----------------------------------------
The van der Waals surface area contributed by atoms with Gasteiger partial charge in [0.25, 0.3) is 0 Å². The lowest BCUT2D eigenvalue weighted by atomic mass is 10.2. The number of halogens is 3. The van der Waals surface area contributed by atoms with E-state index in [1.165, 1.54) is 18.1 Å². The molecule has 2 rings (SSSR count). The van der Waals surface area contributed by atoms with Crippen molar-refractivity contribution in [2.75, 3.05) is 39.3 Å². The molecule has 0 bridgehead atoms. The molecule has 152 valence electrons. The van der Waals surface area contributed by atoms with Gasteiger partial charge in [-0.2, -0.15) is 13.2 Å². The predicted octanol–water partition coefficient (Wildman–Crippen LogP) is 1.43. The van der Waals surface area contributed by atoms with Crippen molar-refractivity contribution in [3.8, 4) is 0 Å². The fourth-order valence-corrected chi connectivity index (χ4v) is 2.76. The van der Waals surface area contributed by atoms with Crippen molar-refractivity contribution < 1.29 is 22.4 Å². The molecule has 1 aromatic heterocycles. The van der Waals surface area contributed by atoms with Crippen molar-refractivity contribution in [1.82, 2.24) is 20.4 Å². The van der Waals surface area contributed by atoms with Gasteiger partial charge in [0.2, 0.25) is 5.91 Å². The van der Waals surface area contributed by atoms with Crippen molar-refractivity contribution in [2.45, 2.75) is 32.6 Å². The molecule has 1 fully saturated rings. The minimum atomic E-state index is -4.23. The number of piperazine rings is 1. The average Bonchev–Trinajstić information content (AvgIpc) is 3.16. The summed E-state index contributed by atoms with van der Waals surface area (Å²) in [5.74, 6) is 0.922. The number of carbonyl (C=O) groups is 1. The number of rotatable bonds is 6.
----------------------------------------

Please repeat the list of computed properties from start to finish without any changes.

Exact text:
The van der Waals surface area contributed by atoms with Gasteiger partial charge in [0.25, 0.3) is 0 Å². The lowest BCUT2D eigenvalue weighted by atomic mass is 10.2. The number of halogens is 3. The van der Waals surface area contributed by atoms with E-state index in [1.165, 1.54) is 18.1 Å². The molecule has 2 rings (SSSR count). The van der Waals surface area contributed by atoms with Crippen molar-refractivity contribution in [2.75, 3.05) is 39.3 Å². The molecule has 0 bridgehead atoms. The molecule has 152 valence electrons. The van der Waals surface area contributed by atoms with Gasteiger partial charge in [-0.2, -0.15) is 13.2 Å². The predicted octanol–water partition coefficient (Wildman–Crippen LogP) is 1.43. The van der Waals surface area contributed by atoms with Crippen molar-refractivity contribution in [3.8, 4) is 0 Å². The fourth-order valence-corrected chi connectivity index (χ4v) is 2.76. The van der Waals surface area contributed by atoms with Crippen molar-refractivity contribution < 1.29 is 22.4 Å². The molecule has 1 aromatic heterocycles. The van der Waals surface area contributed by atoms with Crippen molar-refractivity contribution in [1.82, 2.24) is 20.4 Å². The van der Waals surface area contributed by atoms with Gasteiger partial charge in [0.2, 0.25) is 5.91 Å². The van der Waals surface area contributed by atoms with Crippen molar-refractivity contribution in [2.45, 2.75) is 32.6 Å². The molecule has 1 fully saturated rings. The minimum atomic E-state index is -4.23. The number of piperazine rings is 1. The average Bonchev–Trinajstić information content (AvgIpc) is 3.16. The summed E-state index contributed by atoms with van der Waals surface area (Å²) in [5.74, 6) is 0.922. The number of carbonyl (C=O) groups is 1. The number of rotatable bonds is 6.